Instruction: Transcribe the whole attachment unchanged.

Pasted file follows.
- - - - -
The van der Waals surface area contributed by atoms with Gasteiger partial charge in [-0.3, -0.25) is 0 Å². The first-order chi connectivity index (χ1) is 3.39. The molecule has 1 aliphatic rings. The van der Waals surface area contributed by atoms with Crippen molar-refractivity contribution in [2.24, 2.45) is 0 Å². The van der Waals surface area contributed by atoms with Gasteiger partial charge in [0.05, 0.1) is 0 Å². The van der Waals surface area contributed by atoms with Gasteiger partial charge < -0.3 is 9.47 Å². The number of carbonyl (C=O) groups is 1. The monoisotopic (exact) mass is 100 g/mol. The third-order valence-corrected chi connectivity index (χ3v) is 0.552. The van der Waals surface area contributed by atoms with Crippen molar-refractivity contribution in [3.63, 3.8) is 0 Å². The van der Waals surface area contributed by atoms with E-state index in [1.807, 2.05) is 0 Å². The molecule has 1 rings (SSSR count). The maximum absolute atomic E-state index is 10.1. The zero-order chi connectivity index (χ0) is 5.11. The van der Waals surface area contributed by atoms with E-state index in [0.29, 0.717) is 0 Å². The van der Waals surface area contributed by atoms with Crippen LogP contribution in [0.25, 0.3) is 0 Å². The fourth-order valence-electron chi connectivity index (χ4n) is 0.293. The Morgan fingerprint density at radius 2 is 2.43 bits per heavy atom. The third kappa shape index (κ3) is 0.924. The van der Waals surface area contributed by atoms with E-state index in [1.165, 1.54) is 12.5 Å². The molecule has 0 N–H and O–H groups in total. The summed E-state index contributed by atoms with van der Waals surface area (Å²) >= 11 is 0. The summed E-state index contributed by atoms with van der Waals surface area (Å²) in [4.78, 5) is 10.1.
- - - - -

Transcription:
The van der Waals surface area contributed by atoms with Gasteiger partial charge in [-0.3, -0.25) is 0 Å². The first-order chi connectivity index (χ1) is 3.39. The molecule has 1 aliphatic rings. The van der Waals surface area contributed by atoms with Crippen molar-refractivity contribution in [2.24, 2.45) is 0 Å². The van der Waals surface area contributed by atoms with Gasteiger partial charge in [0.05, 0.1) is 0 Å². The van der Waals surface area contributed by atoms with Gasteiger partial charge < -0.3 is 9.47 Å². The number of carbonyl (C=O) groups is 1. The monoisotopic (exact) mass is 100 g/mol. The third-order valence-corrected chi connectivity index (χ3v) is 0.552. The van der Waals surface area contributed by atoms with Crippen molar-refractivity contribution in [3.63, 3.8) is 0 Å². The van der Waals surface area contributed by atoms with E-state index in [1.807, 2.05) is 0 Å². The molecule has 1 rings (SSSR count). The maximum absolute atomic E-state index is 10.1. The zero-order chi connectivity index (χ0) is 5.11. The van der Waals surface area contributed by atoms with E-state index in [0.29, 0.717) is 0 Å². The van der Waals surface area contributed by atoms with Crippen LogP contribution in [0.25, 0.3) is 0 Å². The fourth-order valence-electron chi connectivity index (χ4n) is 0.293. The Morgan fingerprint density at radius 2 is 2.43 bits per heavy atom. The third kappa shape index (κ3) is 0.924. The van der Waals surface area contributed by atoms with E-state index in [1.165, 1.54) is 12.5 Å². The molecule has 0 N–H and O–H groups in total. The summed E-state index contributed by atoms with van der Waals surface area (Å²) >= 11 is 0. The summed E-state index contributed by atoms with van der Waals surface area (Å²) in [4.78, 5) is 10.1.